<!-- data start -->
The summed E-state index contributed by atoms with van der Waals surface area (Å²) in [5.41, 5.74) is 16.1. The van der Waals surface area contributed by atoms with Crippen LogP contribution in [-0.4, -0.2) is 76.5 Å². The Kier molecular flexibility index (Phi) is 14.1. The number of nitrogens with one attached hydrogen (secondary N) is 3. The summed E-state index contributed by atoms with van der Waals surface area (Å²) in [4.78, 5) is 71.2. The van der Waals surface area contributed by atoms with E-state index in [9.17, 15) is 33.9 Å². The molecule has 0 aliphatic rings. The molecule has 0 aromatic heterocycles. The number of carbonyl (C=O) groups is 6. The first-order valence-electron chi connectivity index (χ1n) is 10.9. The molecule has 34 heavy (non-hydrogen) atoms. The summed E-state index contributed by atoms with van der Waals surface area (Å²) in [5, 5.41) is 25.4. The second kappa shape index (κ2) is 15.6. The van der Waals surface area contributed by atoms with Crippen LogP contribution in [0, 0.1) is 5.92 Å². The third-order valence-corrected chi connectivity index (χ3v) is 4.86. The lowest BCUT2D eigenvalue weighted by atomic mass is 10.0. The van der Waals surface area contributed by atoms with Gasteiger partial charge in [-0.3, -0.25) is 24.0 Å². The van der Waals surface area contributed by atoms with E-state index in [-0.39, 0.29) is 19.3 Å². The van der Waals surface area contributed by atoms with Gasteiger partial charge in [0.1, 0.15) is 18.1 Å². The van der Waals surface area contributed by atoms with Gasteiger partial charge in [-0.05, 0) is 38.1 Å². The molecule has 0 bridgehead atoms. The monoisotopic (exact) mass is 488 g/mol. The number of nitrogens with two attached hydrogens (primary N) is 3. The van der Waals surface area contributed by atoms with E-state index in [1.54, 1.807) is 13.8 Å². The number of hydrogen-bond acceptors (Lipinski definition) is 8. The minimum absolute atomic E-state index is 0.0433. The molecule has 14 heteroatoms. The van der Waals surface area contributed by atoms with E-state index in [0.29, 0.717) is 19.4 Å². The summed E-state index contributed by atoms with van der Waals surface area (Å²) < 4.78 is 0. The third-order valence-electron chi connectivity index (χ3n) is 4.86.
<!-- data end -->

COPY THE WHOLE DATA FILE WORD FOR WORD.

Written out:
The summed E-state index contributed by atoms with van der Waals surface area (Å²) in [5.41, 5.74) is 16.1. The van der Waals surface area contributed by atoms with Crippen LogP contribution in [-0.4, -0.2) is 76.5 Å². The Kier molecular flexibility index (Phi) is 14.1. The number of nitrogens with one attached hydrogen (secondary N) is 3. The summed E-state index contributed by atoms with van der Waals surface area (Å²) in [4.78, 5) is 71.2. The van der Waals surface area contributed by atoms with E-state index in [9.17, 15) is 33.9 Å². The molecule has 0 aliphatic rings. The molecule has 0 aromatic heterocycles. The number of carbonyl (C=O) groups is 6. The first-order valence-electron chi connectivity index (χ1n) is 10.9. The molecule has 34 heavy (non-hydrogen) atoms. The summed E-state index contributed by atoms with van der Waals surface area (Å²) in [5, 5.41) is 25.4. The second kappa shape index (κ2) is 15.6. The van der Waals surface area contributed by atoms with Crippen LogP contribution in [0, 0.1) is 5.92 Å². The third-order valence-corrected chi connectivity index (χ3v) is 4.86. The lowest BCUT2D eigenvalue weighted by atomic mass is 10.0. The van der Waals surface area contributed by atoms with Gasteiger partial charge in [-0.3, -0.25) is 24.0 Å². The van der Waals surface area contributed by atoms with E-state index in [-0.39, 0.29) is 19.3 Å². The van der Waals surface area contributed by atoms with Gasteiger partial charge in [0.1, 0.15) is 18.1 Å². The van der Waals surface area contributed by atoms with Gasteiger partial charge in [-0.05, 0) is 38.1 Å². The molecule has 0 bridgehead atoms. The monoisotopic (exact) mass is 488 g/mol. The number of nitrogens with two attached hydrogens (primary N) is 3. The van der Waals surface area contributed by atoms with E-state index in [1.54, 1.807) is 13.8 Å². The number of hydrogen-bond acceptors (Lipinski definition) is 8. The minimum absolute atomic E-state index is 0.0433. The molecule has 14 heteroatoms. The van der Waals surface area contributed by atoms with E-state index in [0.29, 0.717) is 19.4 Å². The summed E-state index contributed by atoms with van der Waals surface area (Å²) < 4.78 is 0. The third-order valence-electron chi connectivity index (χ3n) is 4.86.